Spotlight on Deeper Learning
What do today’s students really need to learn in order to succeed, not only in the classroom but also later on in college, careers, and as engaged citizens?
Much of American education policy focuses on the need for students to develop deeper content knowledge and an ability to apply their knowledge and skills to tasks and situations inside and outside of school. The Common Core State Standards and Next Generation Science Standards reflect this dual focus on academic learning and real-world application.
What is Deeper Learning?
The combination of (1) a deeper understanding of core academic content, (2) the ability to apply that understanding to novel problems and situations, and (3) the development of a range of competencies, including people skills and self control, is called deeper learning. The William and Flora Hewlett Foundation—a leader in the national initiative to promote deeper learning in schools—has defined deeper learning as “a set of competencies students must master in order to develop a keen understanding of academic content and apply their knowledge to problems in the classroom and on the job.”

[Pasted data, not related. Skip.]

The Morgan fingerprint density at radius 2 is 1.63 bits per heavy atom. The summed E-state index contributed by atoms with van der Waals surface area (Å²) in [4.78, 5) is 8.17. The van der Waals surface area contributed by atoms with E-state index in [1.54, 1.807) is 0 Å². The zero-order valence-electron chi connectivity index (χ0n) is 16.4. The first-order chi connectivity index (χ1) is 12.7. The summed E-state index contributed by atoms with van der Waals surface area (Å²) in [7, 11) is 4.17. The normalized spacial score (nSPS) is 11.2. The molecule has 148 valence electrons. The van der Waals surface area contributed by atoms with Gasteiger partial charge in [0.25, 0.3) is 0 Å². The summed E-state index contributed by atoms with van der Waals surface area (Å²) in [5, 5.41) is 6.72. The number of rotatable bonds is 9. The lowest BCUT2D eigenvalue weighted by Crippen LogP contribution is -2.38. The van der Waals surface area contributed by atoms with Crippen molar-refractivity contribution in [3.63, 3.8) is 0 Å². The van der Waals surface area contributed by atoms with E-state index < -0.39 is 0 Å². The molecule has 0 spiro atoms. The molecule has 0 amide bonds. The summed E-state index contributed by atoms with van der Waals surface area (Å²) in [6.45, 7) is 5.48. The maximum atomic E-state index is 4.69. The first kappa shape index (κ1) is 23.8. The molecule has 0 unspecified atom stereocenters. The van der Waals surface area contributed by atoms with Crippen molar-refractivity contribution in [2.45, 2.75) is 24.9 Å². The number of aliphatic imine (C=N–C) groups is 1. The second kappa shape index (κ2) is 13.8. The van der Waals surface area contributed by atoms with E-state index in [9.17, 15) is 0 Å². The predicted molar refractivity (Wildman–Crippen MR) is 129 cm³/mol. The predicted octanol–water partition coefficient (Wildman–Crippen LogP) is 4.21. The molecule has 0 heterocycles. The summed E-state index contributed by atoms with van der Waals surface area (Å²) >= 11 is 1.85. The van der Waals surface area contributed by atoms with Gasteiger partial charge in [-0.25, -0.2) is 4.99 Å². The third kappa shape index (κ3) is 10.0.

The Study of Deeper Learning: Opportunities and Outcomes
Funded by the Hewlett Foundation, the Study of Deeper Learning examined how some schools have provided opportunities for students to acquire deeper learning skills and how these opportunities are related to student outcomes. In a series of reports, AIR researchers compared the strategies and cultures, students’ deeper learning opportunities, and student outcomes between students who attended deeper learning network schools and non-network schools. In addition, exploratory analyses examined relationships among opportunities for deeper learning, deeper learning competencies, and students’ on-time high school graduation. AIR is currently conducting a follow-up study that will examine the impact of deeper learning on students’ civic engagement, college, and early workforce outcomes six years after high school graduation.